Informants scuttle plots against Cuba
By JIM McGEE
Herald Staff Writer
Miami's tenacious anti-Castro movement is in disarray.
It is crippled by internal dissension and discredited by failure.
It is riddled with Castro informants.
The same exile groups that loudly and sometimes violently express their hatred of Castro are closely monitored - and in some cases manipulated - by Castro spies. The spies have been in place for years.
Long ago, Castro boasted about his intelligence network.
His spies, posing as "anti-Castroites," slip into "the ranks of the enemy" and sabotage the exiles, he declared in a 1965 speech.
Castro wasn't just blowing smoke - from his cigar or otherwise.
"The Cubans have all the exile organizations and even the terrorist organizations ... thoroughly penetrated," said Wayne Smith, once a State Department specialist on Cuban affairs.
"I can only say they [Cuban agents] have infiltrated most, if not all, anti-Castro organizations," said Arthur Nehrbass, former head of the FBI office in Miami, now chief of the Metro-Dade Organized Crime Bureau.
This is no big surprise to the exile groups: Brigade 2506, Alpha 66 and Abdala. They've all had bad experiences.
Carlos Rivero-Collado's credentials in the anti-Castro movement were impeccable. He was an original member of Brigade 2506 and a close associate of the Cuban Nationalist Movement.
In 1972, Rivero helped organize the Pragmatistas, a vicious exile group. They were linked to terrorist attacks and extortions in Little Havana that angered both the Cuban and non-Cuban communities.
Unworried, unscathed - perhaps amused - was the Castro government.
Rivero returned voluntarily to Cuba in 1975. He told Castro's intelligence officers what he knew about Miami's terrorist underground - and the friends he deceived.
"They [the Pragmatistas] were so thoroughly infiltrated, " said David Nye, a Miami police specialist in Cuban terrorism, that they were "...more an arm of the Cuban government than an anti-Castro group."
Alpha 66 had its infiltration problems, too.
Mario Estevez, a Castro spy who arrived here in the Mariel boatlift, got into Alpha 66 because a relative belonged.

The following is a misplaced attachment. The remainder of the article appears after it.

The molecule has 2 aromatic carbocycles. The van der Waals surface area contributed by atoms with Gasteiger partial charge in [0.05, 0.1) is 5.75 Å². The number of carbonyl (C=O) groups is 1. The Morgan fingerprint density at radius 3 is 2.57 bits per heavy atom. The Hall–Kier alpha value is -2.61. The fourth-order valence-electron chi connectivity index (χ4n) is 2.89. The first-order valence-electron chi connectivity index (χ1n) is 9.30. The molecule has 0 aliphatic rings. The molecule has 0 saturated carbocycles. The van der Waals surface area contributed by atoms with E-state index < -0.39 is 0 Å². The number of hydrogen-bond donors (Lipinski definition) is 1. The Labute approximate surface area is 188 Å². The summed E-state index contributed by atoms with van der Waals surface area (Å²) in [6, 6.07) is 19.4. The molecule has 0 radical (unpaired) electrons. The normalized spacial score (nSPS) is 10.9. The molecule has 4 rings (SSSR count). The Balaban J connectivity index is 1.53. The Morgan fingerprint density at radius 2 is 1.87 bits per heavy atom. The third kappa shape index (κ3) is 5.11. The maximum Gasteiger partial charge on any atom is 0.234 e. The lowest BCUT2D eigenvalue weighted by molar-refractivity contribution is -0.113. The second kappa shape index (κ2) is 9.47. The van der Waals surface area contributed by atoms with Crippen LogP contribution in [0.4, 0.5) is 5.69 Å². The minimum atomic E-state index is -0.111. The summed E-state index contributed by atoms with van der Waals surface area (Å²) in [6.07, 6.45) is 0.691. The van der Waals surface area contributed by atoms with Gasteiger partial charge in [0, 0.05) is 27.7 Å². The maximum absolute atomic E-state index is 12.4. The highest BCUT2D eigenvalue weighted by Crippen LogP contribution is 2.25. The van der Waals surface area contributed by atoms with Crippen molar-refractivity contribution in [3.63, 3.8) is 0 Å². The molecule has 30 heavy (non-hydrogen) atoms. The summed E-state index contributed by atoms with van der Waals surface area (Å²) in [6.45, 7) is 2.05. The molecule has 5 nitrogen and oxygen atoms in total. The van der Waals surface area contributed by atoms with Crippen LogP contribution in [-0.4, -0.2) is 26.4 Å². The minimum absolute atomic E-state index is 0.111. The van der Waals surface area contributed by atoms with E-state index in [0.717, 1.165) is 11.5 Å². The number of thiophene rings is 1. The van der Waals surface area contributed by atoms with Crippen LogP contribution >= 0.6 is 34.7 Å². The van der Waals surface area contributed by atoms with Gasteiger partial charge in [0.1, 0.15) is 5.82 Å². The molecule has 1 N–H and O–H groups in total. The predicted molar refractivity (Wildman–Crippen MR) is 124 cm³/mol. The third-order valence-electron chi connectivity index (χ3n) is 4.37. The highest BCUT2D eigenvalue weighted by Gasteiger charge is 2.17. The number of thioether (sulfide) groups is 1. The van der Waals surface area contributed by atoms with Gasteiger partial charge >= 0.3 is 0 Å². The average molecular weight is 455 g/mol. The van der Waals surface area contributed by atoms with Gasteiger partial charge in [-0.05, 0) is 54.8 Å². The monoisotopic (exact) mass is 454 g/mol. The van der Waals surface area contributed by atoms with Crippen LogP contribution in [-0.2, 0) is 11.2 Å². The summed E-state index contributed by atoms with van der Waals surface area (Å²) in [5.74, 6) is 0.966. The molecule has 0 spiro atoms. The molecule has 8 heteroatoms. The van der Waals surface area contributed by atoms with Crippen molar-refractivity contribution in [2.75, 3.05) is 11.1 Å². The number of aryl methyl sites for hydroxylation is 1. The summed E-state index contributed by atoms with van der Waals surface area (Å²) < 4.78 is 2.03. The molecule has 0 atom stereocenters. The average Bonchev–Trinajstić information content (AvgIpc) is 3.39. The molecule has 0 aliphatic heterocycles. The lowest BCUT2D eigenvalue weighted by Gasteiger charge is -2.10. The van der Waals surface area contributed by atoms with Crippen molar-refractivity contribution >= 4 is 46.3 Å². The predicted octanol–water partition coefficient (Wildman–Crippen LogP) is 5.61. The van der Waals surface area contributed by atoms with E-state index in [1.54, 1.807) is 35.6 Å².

Alpha 66 liked him. It put him in charge of its attack boats. And Estevez managed to sink two of them.
One reason Castro spies have such an easy time is the absence of retaliation by U.S. authorities. No Little Havana infiltrator has ever been prosecuted for espionage.
That's because infiltrators rarely jeopardize U.S. security.
"The presence of Cuban agents in anti-Castro organizations is not among the highest priorities of things this FBI has to do," said Jim Freeman, second-in-command of the Miami FBI office.
"You have to balance these things, " said ex-FBI agent Nehrbass. "...If the target is not an espionage one against the U.S., then they are really not doing a large amount of damage to U.S. security."
The FBI considers Miami's anti-Castro terrorist bombings a more pressing problem.
Interestingly enough, that sometimes leads to an unspoken symbiosis between the FBI and Cuban intelligence. They share the same goal: Neutralize the terrorists.
"There is a certain degree of convergence of interest," Nehrbass said.
Miami FBI agents identify many of the Cuban spies in Miami, but, as often as not, try to recruit them as informants.
A still-secret FBI memorandum explains why: "These informants are in a position to develop information regarding anti-Castro terrorist activities, as this is an objective of the Cuban intelligence service."
The 1980 Mariel boatlift gave Cuban intelligence a golden opportunity to inundate Miami with infiltrators.
The exact number of Mariel spies is unknown. Uncorroborated congressional testimony fluctuates wildly, with estimates from 300 to 3,000.
The FBI won't cite any figure. It doesn't want to tell the Castro government what it knows.
Mario Estevez spoke candidly about how easily he infiltrated Alpha 66.
"This is a very free country," he said. "The don't ask you for anything here."